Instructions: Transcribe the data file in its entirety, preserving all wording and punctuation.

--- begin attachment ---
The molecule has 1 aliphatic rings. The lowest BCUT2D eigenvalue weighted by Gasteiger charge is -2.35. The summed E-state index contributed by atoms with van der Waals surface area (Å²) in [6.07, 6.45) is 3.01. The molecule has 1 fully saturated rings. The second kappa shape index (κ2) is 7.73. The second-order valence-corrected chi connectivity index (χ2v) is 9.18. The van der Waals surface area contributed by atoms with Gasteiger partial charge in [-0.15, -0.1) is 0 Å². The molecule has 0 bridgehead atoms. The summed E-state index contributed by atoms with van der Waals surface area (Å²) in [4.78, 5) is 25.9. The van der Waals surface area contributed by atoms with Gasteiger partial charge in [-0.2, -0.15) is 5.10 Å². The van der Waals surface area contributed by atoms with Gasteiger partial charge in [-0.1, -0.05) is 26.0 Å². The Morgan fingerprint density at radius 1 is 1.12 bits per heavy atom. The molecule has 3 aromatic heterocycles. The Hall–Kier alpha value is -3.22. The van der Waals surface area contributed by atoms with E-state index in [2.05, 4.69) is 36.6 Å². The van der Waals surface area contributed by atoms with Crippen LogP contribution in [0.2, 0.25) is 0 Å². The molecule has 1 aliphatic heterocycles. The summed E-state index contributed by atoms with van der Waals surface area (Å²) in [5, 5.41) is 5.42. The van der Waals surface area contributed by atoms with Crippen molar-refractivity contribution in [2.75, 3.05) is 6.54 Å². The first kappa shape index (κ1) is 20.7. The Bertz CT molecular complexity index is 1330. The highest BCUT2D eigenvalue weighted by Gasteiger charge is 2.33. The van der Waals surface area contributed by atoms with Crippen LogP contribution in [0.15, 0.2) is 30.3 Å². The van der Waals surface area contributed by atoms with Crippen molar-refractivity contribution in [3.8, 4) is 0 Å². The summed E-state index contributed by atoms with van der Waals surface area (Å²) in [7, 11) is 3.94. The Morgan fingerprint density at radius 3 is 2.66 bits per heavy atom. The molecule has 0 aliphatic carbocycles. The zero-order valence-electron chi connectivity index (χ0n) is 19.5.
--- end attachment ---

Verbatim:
The molecule has 1 aliphatic rings. The lowest BCUT2D eigenvalue weighted by Gasteiger charge is -2.35. The summed E-state index contributed by atoms with van der Waals surface area (Å²) in [6.07, 6.45) is 3.01. The molecule has 1 fully saturated rings. The second kappa shape index (κ2) is 7.73. The second-order valence-corrected chi connectivity index (χ2v) is 9.18. The van der Waals surface area contributed by atoms with Gasteiger partial charge in [-0.15, -0.1) is 0 Å². The molecule has 0 bridgehead atoms. The summed E-state index contributed by atoms with van der Waals surface area (Å²) in [4.78, 5) is 25.9. The van der Waals surface area contributed by atoms with Gasteiger partial charge in [-0.2, -0.15) is 5.10 Å². The van der Waals surface area contributed by atoms with Gasteiger partial charge in [-0.1, -0.05) is 26.0 Å². The Morgan fingerprint density at radius 1 is 1.12 bits per heavy atom. The molecule has 3 aromatic heterocycles. The Hall–Kier alpha value is -3.22. The van der Waals surface area contributed by atoms with E-state index in [2.05, 4.69) is 36.6 Å². The van der Waals surface area contributed by atoms with Crippen LogP contribution in [0.2, 0.25) is 0 Å². The molecule has 1 aliphatic heterocycles. The summed E-state index contributed by atoms with van der Waals surface area (Å²) in [5, 5.41) is 5.42. The van der Waals surface area contributed by atoms with Crippen molar-refractivity contribution in [2.75, 3.05) is 6.54 Å². The first kappa shape index (κ1) is 20.7. The Bertz CT molecular complexity index is 1330. The highest BCUT2D eigenvalue weighted by Gasteiger charge is 2.33. The van der Waals surface area contributed by atoms with Crippen LogP contribution in [0.15, 0.2) is 30.3 Å². The van der Waals surface area contributed by atoms with Crippen molar-refractivity contribution in [3.8, 4) is 0 Å². The summed E-state index contributed by atoms with van der Waals surface area (Å²) in [7, 11) is 3.94. The Morgan fingerprint density at radius 3 is 2.66 bits per heavy atom. The molecule has 0 aliphatic carbocycles. The zero-order valence-electron chi connectivity index (χ0n) is 19.5.